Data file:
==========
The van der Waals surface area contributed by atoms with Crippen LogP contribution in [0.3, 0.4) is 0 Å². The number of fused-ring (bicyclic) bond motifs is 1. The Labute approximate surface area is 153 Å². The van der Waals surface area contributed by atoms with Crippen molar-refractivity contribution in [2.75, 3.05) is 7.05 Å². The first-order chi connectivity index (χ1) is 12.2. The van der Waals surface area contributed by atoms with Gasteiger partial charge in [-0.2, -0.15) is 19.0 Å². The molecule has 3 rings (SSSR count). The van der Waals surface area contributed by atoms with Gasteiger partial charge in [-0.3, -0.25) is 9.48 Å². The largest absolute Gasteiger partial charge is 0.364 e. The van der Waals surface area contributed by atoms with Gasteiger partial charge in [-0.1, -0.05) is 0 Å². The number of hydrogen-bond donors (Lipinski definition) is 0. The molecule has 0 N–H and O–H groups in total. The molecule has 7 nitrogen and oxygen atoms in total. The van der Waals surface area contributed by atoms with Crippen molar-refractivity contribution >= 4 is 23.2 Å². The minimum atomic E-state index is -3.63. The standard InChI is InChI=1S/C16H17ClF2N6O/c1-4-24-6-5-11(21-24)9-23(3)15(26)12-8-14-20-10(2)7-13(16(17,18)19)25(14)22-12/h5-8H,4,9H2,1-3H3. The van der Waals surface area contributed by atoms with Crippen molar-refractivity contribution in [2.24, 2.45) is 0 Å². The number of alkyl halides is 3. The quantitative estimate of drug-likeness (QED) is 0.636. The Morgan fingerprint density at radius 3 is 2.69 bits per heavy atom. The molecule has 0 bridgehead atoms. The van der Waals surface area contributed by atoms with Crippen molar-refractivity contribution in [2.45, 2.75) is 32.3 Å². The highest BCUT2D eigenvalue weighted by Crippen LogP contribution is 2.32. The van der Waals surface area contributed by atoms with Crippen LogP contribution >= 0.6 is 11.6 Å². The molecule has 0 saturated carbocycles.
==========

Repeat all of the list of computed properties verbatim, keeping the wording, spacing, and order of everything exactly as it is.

The van der Waals surface area contributed by atoms with Crippen LogP contribution in [0.3, 0.4) is 0 Å². The number of fused-ring (bicyclic) bond motifs is 1. The Labute approximate surface area is 153 Å². The van der Waals surface area contributed by atoms with Crippen molar-refractivity contribution in [2.75, 3.05) is 7.05 Å². The first-order chi connectivity index (χ1) is 12.2. The van der Waals surface area contributed by atoms with Gasteiger partial charge in [-0.2, -0.15) is 19.0 Å². The molecule has 3 rings (SSSR count). The van der Waals surface area contributed by atoms with Gasteiger partial charge in [-0.3, -0.25) is 9.48 Å². The largest absolute Gasteiger partial charge is 0.364 e. The van der Waals surface area contributed by atoms with Gasteiger partial charge in [-0.1, -0.05) is 0 Å². The number of hydrogen-bond donors (Lipinski definition) is 0. The molecule has 0 N–H and O–H groups in total. The molecule has 7 nitrogen and oxygen atoms in total. The van der Waals surface area contributed by atoms with Crippen molar-refractivity contribution >= 4 is 23.2 Å². The minimum atomic E-state index is -3.63. The standard InChI is InChI=1S/C16H17ClF2N6O/c1-4-24-6-5-11(21-24)9-23(3)15(26)12-8-14-20-10(2)7-13(16(17,18)19)25(14)22-12/h5-8H,4,9H2,1-3H3. The van der Waals surface area contributed by atoms with Crippen molar-refractivity contribution in [2.24, 2.45) is 0 Å². The number of alkyl halides is 3. The quantitative estimate of drug-likeness (QED) is 0.636. The Morgan fingerprint density at radius 3 is 2.69 bits per heavy atom. The molecule has 0 bridgehead atoms. The van der Waals surface area contributed by atoms with Crippen molar-refractivity contribution in [2.45, 2.75) is 32.3 Å². The highest BCUT2D eigenvalue weighted by Crippen LogP contribution is 2.32. The van der Waals surface area contributed by atoms with Crippen LogP contribution >= 0.6 is 11.6 Å². The molecule has 0 saturated carbocycles.